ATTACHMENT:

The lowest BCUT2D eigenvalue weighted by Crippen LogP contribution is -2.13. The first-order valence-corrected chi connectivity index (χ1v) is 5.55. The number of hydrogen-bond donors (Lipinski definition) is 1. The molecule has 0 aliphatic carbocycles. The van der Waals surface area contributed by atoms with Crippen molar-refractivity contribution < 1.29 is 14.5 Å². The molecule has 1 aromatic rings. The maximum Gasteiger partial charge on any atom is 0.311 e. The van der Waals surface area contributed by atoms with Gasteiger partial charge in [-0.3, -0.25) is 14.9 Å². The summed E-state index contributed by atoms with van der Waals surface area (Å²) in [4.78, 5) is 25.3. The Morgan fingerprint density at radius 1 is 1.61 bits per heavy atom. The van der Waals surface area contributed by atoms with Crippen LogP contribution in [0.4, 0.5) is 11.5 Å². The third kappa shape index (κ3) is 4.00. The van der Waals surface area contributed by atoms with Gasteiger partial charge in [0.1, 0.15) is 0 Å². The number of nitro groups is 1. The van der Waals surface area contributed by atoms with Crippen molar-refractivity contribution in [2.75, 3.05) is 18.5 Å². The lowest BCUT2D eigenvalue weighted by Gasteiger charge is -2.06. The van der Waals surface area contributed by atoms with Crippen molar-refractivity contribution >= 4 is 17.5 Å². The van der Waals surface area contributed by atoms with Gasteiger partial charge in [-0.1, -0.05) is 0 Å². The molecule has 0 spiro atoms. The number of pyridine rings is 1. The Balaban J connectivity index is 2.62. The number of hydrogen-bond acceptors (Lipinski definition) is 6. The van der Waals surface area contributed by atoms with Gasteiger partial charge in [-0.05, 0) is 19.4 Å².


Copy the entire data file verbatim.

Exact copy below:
The lowest BCUT2D eigenvalue weighted by Crippen LogP contribution is -2.13. The first-order valence-corrected chi connectivity index (χ1v) is 5.55. The number of hydrogen-bond donors (Lipinski definition) is 1. The molecule has 0 aliphatic carbocycles. The van der Waals surface area contributed by atoms with Crippen molar-refractivity contribution < 1.29 is 14.5 Å². The molecule has 1 aromatic rings. The maximum Gasteiger partial charge on any atom is 0.311 e. The van der Waals surface area contributed by atoms with Gasteiger partial charge in [-0.3, -0.25) is 14.9 Å². The summed E-state index contributed by atoms with van der Waals surface area (Å²) in [4.78, 5) is 25.3. The Morgan fingerprint density at radius 1 is 1.61 bits per heavy atom. The van der Waals surface area contributed by atoms with Crippen LogP contribution in [0.4, 0.5) is 11.5 Å². The third kappa shape index (κ3) is 4.00. The van der Waals surface area contributed by atoms with Gasteiger partial charge in [0.1, 0.15) is 0 Å². The number of nitro groups is 1. The van der Waals surface area contributed by atoms with Crippen molar-refractivity contribution in [2.75, 3.05) is 18.5 Å². The lowest BCUT2D eigenvalue weighted by Gasteiger charge is -2.06. The van der Waals surface area contributed by atoms with Crippen molar-refractivity contribution >= 4 is 17.5 Å². The van der Waals surface area contributed by atoms with Gasteiger partial charge in [-0.1, -0.05) is 0 Å². The molecule has 0 spiro atoms. The number of pyridine rings is 1. The Balaban J connectivity index is 2.62. The number of hydrogen-bond acceptors (Lipinski definition) is 6. The van der Waals surface area contributed by atoms with Gasteiger partial charge in [-0.05, 0) is 19.4 Å².